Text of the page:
Poor-shaming 2.0


By Jim Hightower



Republicans want to humiliate low-income households that qualify for aid to access the Internet.

Being poor means a life of sacrifices, frustrations, and constant struggle. So what is it about Republican officeholders that causes them to go out of their way to make life even harder for low-income people?

GOP governors, Congress critters, and other officials are making access to all kinds of public assistance, especially food stamps, as burdensome and humiliating as possible. The latest example comes from the two Republican members of the Federal Communications Commission.

The FCC intends to expand its Lifeline program, which makes broadband Internet service more accessible to people facing economic hardship. That’s a good thing, because universal access to the Web is essential to America’s educational advancement and global competitiveness.

Besides, some 70 percent of teachers now assign homework requiring every student to do online searches. So our national interest and simple fairness say everyone should be able to connect.

Even though the Republican saint Ronald Reagan’s administration gave Lifeline its start in 1985, the two FCC commissioners who are Republicans voted against bringing this sensible idea into the Internet age.

Luckily, they’re outnumbered on that five-member panel and were outvoted. But they then demanded a requirement that low-income families must publicly reveal that they are poor to qualify for this benefit.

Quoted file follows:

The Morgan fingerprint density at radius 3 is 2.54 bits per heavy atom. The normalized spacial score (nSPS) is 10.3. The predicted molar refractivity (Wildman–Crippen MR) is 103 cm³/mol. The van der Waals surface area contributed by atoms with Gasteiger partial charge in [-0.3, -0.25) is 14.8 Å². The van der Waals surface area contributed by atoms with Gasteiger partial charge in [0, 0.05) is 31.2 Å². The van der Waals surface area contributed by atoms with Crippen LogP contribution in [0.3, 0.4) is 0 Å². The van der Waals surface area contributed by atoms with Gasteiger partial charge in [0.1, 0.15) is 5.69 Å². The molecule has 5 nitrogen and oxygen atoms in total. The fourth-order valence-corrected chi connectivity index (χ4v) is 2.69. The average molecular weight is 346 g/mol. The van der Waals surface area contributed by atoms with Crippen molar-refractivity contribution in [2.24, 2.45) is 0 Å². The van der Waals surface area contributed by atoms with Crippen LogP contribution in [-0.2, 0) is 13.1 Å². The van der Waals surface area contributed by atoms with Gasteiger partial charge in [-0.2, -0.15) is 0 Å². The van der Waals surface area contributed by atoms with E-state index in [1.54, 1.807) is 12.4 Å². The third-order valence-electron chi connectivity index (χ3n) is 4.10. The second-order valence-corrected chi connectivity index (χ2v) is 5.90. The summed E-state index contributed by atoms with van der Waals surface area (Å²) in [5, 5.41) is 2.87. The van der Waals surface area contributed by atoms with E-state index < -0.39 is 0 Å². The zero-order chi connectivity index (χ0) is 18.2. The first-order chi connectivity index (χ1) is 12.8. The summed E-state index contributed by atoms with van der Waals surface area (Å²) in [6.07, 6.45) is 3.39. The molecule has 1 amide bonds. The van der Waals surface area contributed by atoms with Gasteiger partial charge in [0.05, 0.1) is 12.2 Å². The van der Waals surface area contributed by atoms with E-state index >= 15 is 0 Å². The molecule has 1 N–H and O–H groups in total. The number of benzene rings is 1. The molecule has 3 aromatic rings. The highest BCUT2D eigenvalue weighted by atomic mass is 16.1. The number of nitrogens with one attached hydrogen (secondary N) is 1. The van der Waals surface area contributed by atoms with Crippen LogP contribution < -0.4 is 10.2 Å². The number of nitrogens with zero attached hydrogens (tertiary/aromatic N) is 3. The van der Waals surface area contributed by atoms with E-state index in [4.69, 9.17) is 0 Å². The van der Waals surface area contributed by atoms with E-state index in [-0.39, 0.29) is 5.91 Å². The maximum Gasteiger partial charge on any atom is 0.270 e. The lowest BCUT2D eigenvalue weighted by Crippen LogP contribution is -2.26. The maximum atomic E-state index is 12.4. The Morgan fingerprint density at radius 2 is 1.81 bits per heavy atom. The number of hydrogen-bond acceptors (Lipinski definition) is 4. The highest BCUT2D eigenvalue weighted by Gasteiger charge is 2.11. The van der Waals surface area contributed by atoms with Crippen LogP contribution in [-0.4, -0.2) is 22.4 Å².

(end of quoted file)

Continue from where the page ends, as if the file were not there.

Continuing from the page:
The FCC’s two Scrooges are subjecting these families to a daunting and humiliating bureaucratic process, which will prevent many kids from getting the Internet access that everyone needs for education success.

Come on — the “subsidy” they’re wailing about is a mere $9.25 a month. Compare that to the billions of dollars of fraud in the Pentagon budget, which Republicans approve without questioning.

What sour, dark smudge on the souls of GOP officials leads them to demean people in need, preventing them and our society from reaching our fullest potential? It’s stupid — and shameful.

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By Jim Hightower

OtherWords columnist Jim Hightower is a radio commentator, writer, and public speaker. He’s also editor of the populist newsletter, The Hightower Lowdown, www.OtherWords.org.

OtherWords columnist Jim Hightower is a radio commentator, writer, and public speaker. He’s also editor of the populist newsletter, The Hightower Lowdown, www.OtherWords.org.

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